16. Differences in knowledge of breast cancer screening among African American, Arab American, and Latina women.

    Science.gov (United States)

    Williams, Karen Patricia; Mabiso, Athur; Todem, David; Hammad, Adnan; Hill-Ashford, Yolanda; Hamade, Hiam; Palamisono, Gloria; Robinson-Lockett, Murlisa; Zambrana, Ruth E

    2011-01-01

    We examined differences in knowledge and socioeconomic factors associated with 3 types of breast cancer screening (breast self-examination, clinical breast examination, and mammogram) among African American, Arab, and Latina women. Community health workers used a community-based intervention to recruit 341 women (112 Arab, 113 Latina, and 116 African American) in southeastern Michigan to participate in a breast cancer prevention intervention from August through October 2006. Before and after the intervention, women responded to a previously validated 5-item multiple-choice test on breast cancer screening (possible score range: 0 to 5) in their language of preference (English, Spanish, or Arabic). We used generalized estimating equations to analyze data and to account for family-level and individual correlations. Although African American women knew more about breast cancer screening at the baseline (pretest median scores were 4 for African American, 3 for Arab and 3 for Latina women), all groups significantly increased their knowledge after participating in the breast cancer prevention intervention (posttest median scores were 5 for African American and 4 for Arab and Latina women). Generalized estimating equations models show that Arab and Latina women made the most significant gains in posttest scores (P American, Arab, and Latina women to promote adherence to breast cancer screening guidelines.

  17. Opportunities for Prevention: Assessing Where Low-Income Patients Seek Care for Preventable Coronary Artery Disease.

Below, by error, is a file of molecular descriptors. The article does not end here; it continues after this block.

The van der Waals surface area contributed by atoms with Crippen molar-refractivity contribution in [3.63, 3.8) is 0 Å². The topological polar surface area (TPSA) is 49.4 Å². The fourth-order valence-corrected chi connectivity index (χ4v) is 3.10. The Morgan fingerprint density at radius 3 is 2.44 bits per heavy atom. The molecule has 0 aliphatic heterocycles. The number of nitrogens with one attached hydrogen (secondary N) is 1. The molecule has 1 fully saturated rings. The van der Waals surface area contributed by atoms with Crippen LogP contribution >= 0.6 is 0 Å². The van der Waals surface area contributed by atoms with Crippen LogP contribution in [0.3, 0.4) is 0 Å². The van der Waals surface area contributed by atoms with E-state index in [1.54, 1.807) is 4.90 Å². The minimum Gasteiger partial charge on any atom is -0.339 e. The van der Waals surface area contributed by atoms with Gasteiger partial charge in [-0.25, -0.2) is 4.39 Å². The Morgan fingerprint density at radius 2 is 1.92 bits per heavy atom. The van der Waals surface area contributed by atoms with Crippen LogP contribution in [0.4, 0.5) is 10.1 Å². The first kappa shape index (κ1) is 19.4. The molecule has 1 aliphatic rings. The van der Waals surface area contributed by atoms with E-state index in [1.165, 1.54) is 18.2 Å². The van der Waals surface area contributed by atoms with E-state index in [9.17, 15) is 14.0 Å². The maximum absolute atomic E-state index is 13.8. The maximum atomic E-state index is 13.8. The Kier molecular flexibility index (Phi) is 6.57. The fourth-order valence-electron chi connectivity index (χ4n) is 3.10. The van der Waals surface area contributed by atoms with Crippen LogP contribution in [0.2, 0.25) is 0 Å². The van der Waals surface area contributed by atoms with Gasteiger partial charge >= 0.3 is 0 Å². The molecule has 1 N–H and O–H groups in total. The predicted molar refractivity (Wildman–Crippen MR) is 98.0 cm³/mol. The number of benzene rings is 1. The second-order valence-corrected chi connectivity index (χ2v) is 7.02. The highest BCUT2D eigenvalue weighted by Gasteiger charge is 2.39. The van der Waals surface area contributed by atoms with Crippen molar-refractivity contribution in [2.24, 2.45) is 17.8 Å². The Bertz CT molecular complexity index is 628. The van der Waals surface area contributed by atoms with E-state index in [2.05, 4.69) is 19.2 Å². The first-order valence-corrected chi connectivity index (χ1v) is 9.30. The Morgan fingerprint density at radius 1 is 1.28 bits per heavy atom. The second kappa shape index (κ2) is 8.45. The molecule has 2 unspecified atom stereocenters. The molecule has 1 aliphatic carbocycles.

Science.gov (United States)

    Klaiman, Tamar A; Valdmanis, Vivian G; Bernet, Patrick; Moises, James

    2015-10-01

    The Affordable Care Act has many aspects that are aimed at improving health care for all Americans, including mandated insurance coverage for individuals, as well as required community health needs assessments (CHNAs), and reporting of investments in community benefit by nonprofit hospitals in order to maintain tax exemptions. Although millions of Americans have gained access to health insurance, many--often the most vulnerable--remain uninsured, and will continue to depend on hospital community benefits for care. Understanding where patients go for care can assist hospitals and communities to develop their CHNA and implementation plans in order to focus resources where the need for prevention is greatest. This study evaluated patient care-seeking behavior among patients with coronary artery disease (CAD) in Florida in 2008--analyzed in 2013--to assess whether low-income patients accessed specific safety net hospitals for treatment or received care from hospitals that were geographically closer to their residence. This study found evidence that low-income patients went to hospitals that treated more low-income patients, regardless of where they lived. The findings demonstrate that hospitals-especially public safety net hospitals with a tradition of treating low-income patients suffering from CAD-should focus prevention activities where low-income patients reside.

  18. African Americans and Network Disadvantage: Enhancing Social Capital through Participation on Social Networking Sites

    OpenAIRE

    Danielle Taana Smith

    2013-01-01

    This study examines the participation of African Americans on social networking sites (SNS), and evaluates the degree to which African Americans engage in activities in the online environment to mitigate social capital deficits. Prior literature suggests that compared with whites, African Americans have less social capital that can enhance their socio-economic mobility. As such, my research question is: do African Americans enhance their social capital through their participation on SNS? I us...

  19. Fat, Fiber and Cancer Risk in African Americans and Rural Africans